The Worst Condition Is To Pass Under A Sword Which Is Not One’s Own


The most fascinating show about design in London this year (and we’ve had a lot of design shows) is not a design show. Michael Rakowitz‘s ‘The Worst Condition Is To Pass Under A Sword Which Is Not One’s Own’ at the Tate (on till 3 May) is the most revealing study of how design, fiction, and horrifying reality combine in the strangest of ways.

Rakowitz presents a rangey speculation on the relationship between Sadam Hussain, science fiction, Jules Verne, Supergun, WWF, Iran Iraq war, Star Wars, Desert Storm and the Iraq invasion. Rakowitz traces these relationships through a storyboard that leaps from one to another with total conviction.

He demonstrates the realtionship between Pop fiction and the realties of recent history through fragments of information. We see Sadam taking his son Uday to a secret screening of Star Wars. We see a paring of a Star Wars poster showing Darth Vader and Luke Skywalker clashing lightsabres next to a remaking of the Swords of Q?disiyyah monument. We see a video of Iraqi soldiers marching to the tune of the Imperial March, apparently as screened by Iraqi TV and found and posted to YouTube by a US marine.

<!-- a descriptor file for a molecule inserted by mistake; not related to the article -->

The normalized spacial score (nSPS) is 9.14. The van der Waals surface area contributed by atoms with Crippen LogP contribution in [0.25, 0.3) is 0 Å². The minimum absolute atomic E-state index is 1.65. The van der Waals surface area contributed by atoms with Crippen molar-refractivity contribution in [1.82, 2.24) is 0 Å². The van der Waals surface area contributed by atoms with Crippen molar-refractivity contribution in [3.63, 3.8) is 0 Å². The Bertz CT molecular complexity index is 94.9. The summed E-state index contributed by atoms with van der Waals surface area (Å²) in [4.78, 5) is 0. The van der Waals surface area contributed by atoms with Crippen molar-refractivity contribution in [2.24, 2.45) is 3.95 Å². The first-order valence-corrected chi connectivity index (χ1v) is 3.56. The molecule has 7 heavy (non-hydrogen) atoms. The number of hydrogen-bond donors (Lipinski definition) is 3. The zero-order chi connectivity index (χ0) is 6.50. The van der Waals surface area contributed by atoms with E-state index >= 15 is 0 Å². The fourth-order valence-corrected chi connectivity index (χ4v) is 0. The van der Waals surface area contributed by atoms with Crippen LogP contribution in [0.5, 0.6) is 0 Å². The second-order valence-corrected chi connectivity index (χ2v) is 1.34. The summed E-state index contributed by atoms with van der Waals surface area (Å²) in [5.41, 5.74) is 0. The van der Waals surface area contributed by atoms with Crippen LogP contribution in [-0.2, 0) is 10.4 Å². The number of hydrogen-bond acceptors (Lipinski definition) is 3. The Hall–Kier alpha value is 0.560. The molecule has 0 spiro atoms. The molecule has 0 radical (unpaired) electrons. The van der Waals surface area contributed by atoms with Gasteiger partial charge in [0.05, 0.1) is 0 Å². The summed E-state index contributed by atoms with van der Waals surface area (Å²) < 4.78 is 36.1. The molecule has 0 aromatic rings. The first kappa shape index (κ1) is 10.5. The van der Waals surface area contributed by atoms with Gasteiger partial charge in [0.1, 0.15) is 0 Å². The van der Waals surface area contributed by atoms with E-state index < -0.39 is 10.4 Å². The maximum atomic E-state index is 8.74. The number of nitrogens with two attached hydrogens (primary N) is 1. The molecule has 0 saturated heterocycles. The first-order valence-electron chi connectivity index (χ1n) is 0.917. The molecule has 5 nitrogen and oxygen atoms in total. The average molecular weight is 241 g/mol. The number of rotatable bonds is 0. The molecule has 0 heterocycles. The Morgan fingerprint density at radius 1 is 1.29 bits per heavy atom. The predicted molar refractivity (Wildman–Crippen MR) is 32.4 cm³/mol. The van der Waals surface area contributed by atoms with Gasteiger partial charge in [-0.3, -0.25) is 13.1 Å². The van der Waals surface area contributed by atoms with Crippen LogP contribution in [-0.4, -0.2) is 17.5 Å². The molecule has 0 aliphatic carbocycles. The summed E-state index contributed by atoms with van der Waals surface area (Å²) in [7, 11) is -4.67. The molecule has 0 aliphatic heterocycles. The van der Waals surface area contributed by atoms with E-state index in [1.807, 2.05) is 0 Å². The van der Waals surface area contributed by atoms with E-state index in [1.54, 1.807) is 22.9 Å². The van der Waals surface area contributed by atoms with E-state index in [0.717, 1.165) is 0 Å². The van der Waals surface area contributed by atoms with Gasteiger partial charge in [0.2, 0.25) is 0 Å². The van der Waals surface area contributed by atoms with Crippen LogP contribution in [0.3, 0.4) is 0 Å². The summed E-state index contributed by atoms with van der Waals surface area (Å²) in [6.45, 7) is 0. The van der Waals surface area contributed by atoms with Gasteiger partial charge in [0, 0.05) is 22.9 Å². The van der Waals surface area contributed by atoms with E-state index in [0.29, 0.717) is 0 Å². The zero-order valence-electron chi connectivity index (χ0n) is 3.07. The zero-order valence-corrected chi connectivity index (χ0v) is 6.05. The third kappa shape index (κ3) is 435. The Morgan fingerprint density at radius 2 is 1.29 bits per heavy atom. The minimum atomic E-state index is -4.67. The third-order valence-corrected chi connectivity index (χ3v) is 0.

But perhaps the strangest narrative is presented in a case which shows a trajectory from Japanese helmet to first world war gas mask to Darth Vaders helmet and then to the helmets of the Fedayeen Sadaam. In Rakowitz’s narrative this lineage switches from historical fact to science fiction then back again in a way that seems utterly convincing and revelatory, showing the reality of design in all of its bizarreness.



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